Geothermal/Wetlands and Riparian Zones

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Geothermal Wetlands and Riparian Zones

Wetlands and Riparian Zones
Present, Potentially Affected

The Clean Water Act(CWA) (33 U.S.C. 1251-1387) sets standards for the chemical, physical and biological properties of all bodies of water in the United States. It mandates a permitting system and is responsible for programs to mitigate the impacts of certain pollutants.

CWA Section 404 defines “discharge of dredged material" to narrow wetland drainage exemptions. Allowable actions that degrade or destroy wetlands include, “redeposit, of dredged material, including excavated material, into waters of the United States which is incidental to any activity, including mechanized land clearing, ditching, channelization, or other excavation.” While section 404 regulates discharge into wetlands and riparian zones, it does not regulate groundwater depletion or wetland loss.

Water quality standards (WQS) uphold wetland integrity through specific scientific guidelines and carry out (CWA) requirements. Wetland (WQS)’s include case-by-case narrative standards opposed to quantitative standards to account for geographic and geologic variability when comparing water flow rates.

Wetlands and Riparian Zones Impacts & Mitigation

Shallow water and abundant plants supply nutrients to, “microbes, plants, insects, amphibians, reptiles, birds, fish and mammals”, making wetlands a diverse ecosystem. Wetland habitats become ideal for bird nesting, breeding, and migration. Mitigation to these areas includes operational and construction methods to reduce impacts. However, limiting wetland surface disturbance may have the biggest positive impact to these ecosystems. Wetland mitigation aims to repair natural wetland degradation from geothermal construction or operational activities. Typical impacts and mitigation measures include:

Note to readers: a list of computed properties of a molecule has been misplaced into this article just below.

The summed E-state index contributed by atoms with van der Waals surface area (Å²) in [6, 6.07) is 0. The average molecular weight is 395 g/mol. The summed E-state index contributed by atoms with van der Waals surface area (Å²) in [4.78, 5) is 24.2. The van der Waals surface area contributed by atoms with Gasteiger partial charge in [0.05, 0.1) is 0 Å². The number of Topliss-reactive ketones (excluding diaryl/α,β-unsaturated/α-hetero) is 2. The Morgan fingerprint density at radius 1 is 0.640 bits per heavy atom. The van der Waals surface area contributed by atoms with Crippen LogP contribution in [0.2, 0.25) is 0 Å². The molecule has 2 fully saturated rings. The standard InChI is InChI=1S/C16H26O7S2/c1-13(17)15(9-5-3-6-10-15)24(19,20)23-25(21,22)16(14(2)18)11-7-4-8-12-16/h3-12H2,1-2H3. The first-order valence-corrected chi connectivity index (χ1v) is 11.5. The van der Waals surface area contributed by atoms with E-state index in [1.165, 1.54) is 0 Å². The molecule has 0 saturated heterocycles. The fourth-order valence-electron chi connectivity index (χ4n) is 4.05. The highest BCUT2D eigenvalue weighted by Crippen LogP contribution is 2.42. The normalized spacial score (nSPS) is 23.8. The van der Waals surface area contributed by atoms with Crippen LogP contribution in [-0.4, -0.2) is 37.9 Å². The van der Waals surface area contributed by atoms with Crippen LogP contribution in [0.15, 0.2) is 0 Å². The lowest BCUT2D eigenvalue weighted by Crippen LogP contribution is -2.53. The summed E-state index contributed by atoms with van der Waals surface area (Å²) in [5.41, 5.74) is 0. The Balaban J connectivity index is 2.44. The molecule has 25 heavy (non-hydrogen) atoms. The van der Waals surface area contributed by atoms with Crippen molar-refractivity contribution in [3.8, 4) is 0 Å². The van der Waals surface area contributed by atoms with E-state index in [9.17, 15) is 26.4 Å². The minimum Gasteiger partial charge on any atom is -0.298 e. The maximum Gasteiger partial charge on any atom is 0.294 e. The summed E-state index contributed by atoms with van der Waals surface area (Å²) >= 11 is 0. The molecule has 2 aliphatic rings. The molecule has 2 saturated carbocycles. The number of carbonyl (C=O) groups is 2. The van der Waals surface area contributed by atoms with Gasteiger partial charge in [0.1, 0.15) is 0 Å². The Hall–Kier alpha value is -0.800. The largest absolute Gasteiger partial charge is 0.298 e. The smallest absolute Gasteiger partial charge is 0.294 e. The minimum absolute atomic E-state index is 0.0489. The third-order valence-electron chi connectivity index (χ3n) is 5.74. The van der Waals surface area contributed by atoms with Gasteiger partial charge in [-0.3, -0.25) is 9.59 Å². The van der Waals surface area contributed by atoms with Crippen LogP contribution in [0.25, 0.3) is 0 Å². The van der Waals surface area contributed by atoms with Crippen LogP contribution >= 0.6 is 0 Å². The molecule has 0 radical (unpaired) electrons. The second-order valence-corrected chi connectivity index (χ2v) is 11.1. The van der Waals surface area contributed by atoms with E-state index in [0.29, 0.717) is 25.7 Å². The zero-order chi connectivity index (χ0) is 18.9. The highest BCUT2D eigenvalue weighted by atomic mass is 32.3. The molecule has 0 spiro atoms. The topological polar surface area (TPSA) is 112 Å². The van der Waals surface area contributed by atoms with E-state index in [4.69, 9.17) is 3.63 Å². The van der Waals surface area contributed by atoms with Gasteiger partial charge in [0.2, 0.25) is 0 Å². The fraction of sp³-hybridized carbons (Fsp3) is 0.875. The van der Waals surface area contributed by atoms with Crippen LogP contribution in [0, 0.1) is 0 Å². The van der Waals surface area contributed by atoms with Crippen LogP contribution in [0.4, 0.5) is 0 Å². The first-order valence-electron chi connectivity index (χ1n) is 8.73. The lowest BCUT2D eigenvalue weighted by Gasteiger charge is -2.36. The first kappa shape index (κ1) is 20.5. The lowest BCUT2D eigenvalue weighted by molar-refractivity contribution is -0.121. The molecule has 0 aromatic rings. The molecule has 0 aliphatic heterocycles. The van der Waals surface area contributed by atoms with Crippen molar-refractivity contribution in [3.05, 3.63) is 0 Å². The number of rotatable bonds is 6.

Construction:

  • Infrastructure development is limited near wetlands, playas, riparian zones, 100-year floodplains and other surface waters. All exceptions are case-by-case.
  • Improve existing seeps, springs and/or meadows access and install piping to maintain water flow from the wetland and riparian zones. Use pipe and rail fencing for the wetlands perimeter to discourage wildlife and unauthorized access. Fencing encourages riparian restoration. Install trough guzzlers to water wildlife and livestock. In dry months, monitor the trough’s water levels to ensure water presence.
  • To mitigate low spring flows, install a spring box and piping to direct water to a discharge point. In the event of excessive pumping, this mitigation measure will not revive dry groundwater supplies.
  • To mitigate soil impacts and decrease indigenous aquatic species impacts, place heavy equipment on mats when near wetlands and riparian zones.

Monitoring:

  • Conduct surveys before, during and after drilling activities to measure geothermal and well temperature, flow, stage or equivalent, and basic thermal water chemistry. Increase monitoring if land and reservoir adverse effects are found.
  • Landscape, rapid and intensive site assessments evaluate biological and hydrogeomorphic aspects using geographic information system (GIS). These assessments establish riparian functionalities and ecosystem impacts. This information is used to forecast and track geothermal development impacts on the area.

Environmental Protection Agency-Wetlands Monitoring and Assessment

Geothermal Reservoirs:

  • To mitigate surface water effects, alter geothermal fluid pressure and volume inside injection fluid and production wells, terminate one or more production wells, alter the geothermal fluid injection depth, or relocate production wells.
  • If wetland or other surface water effects persist, site relocation may occur.

Restoration:

  • Recharge, rebuild, repair, or re-establish wetland and riparian functions.
  • These functions include enabling erosion and flood control, regulating groundwater levels and flow rates, protecting drinking water, acting as storm surge buffers, and replenishing soil nutrients.